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"Climate Gentrification theory illustrates ethical problems facing architects" - NBWW | Nichols Brosch Wurst Wolfe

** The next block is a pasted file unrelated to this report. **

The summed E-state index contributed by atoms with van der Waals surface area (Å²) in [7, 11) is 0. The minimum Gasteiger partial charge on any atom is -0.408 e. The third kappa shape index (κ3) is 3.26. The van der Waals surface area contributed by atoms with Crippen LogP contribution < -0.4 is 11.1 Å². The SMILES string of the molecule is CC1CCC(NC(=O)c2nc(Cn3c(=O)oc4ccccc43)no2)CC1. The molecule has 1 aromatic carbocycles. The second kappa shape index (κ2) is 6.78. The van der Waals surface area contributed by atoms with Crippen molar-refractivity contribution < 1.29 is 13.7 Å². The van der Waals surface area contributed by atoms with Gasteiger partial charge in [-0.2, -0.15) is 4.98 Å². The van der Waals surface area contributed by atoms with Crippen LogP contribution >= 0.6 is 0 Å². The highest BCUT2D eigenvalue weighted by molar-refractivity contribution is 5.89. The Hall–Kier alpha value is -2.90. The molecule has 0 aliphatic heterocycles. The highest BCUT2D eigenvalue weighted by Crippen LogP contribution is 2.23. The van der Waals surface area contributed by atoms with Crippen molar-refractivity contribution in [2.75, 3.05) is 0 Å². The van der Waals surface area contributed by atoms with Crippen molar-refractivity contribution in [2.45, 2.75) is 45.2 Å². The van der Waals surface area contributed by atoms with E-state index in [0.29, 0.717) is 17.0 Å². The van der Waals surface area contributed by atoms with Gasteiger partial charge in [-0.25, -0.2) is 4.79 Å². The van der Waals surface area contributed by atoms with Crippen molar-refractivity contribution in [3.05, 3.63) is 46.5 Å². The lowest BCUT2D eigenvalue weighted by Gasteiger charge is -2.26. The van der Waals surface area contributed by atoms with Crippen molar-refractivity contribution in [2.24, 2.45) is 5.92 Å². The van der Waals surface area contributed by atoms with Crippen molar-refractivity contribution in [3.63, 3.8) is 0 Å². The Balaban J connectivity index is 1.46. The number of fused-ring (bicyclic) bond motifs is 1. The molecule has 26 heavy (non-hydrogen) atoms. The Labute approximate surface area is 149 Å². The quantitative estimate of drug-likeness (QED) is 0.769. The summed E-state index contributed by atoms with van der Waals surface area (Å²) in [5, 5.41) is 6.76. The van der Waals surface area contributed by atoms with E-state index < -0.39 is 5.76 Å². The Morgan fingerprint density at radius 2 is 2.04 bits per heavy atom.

Architects must consider the social and economic repercussions of building in places at risk from climate change, urges Jesse M Keenan. by Jesse M Keenan Architects must consider not just the environmental, but the social and economic repercussions of building in places at risk from climate change, urges Jesse M Keenan, co-author of a recent study into Climate Gentrification. Every designer knows what a sh%t show is. It is that project that takes on a life of its own. You aren’t sure who is really driving the process. Ambiguity and complexity work in unison to thwart the design and to cloud the project’s original intent. Sh%tshows sometimes result in a beautiful building that defies logic. However, more often than not, the final result is representative of its procedural qualifier. Climate change is already turning cities, buildings and landscapes into sh%tshows. Even the best-designed projects are thwarted by the environmental and social complexities inherent in climate change impacts. This isn’t because of a lack of development in the techniques and technologies shaping adaptation and resilience designs. As it turns out, we are doing a pretty good job at that. Professional societies are mobilising education platforms and design schools, and specialised firms are regularly advancing research to support generalisable and replicable practices. The more fundamental challenge of climate change is grounded in considerations relating to professional ethics and legal liability. Climate change challenges the conventions of who one is really designing for. While this line of thought has paralleled other progressive causes (eg 99 per cent), it now has legal and ethical consequences that are immediate and universal. Of course, there is nothing “progressive” about climate change. Its manifestation is now universally understood as a fact. Climate change is already turning cities, buildings and landscapes into sh%tshows In high-exposure areas, the standard of care for determining a designer’s negligence will be governed by increasingly elevated local standards that incorporate resilience and adaptation techniques, in everything from structural design to material selection in historic retrofits. Through contract, this liability may begin to extend not just to clients, but to other users within the useful life of the project. But these legal developments – as boring as they may sound – pale in comparison to the ethical challenges facing designers. Read the full story HERE >>>>Source: Dezeen “Climate Gentrification theory illustrates ethical problems facing architects”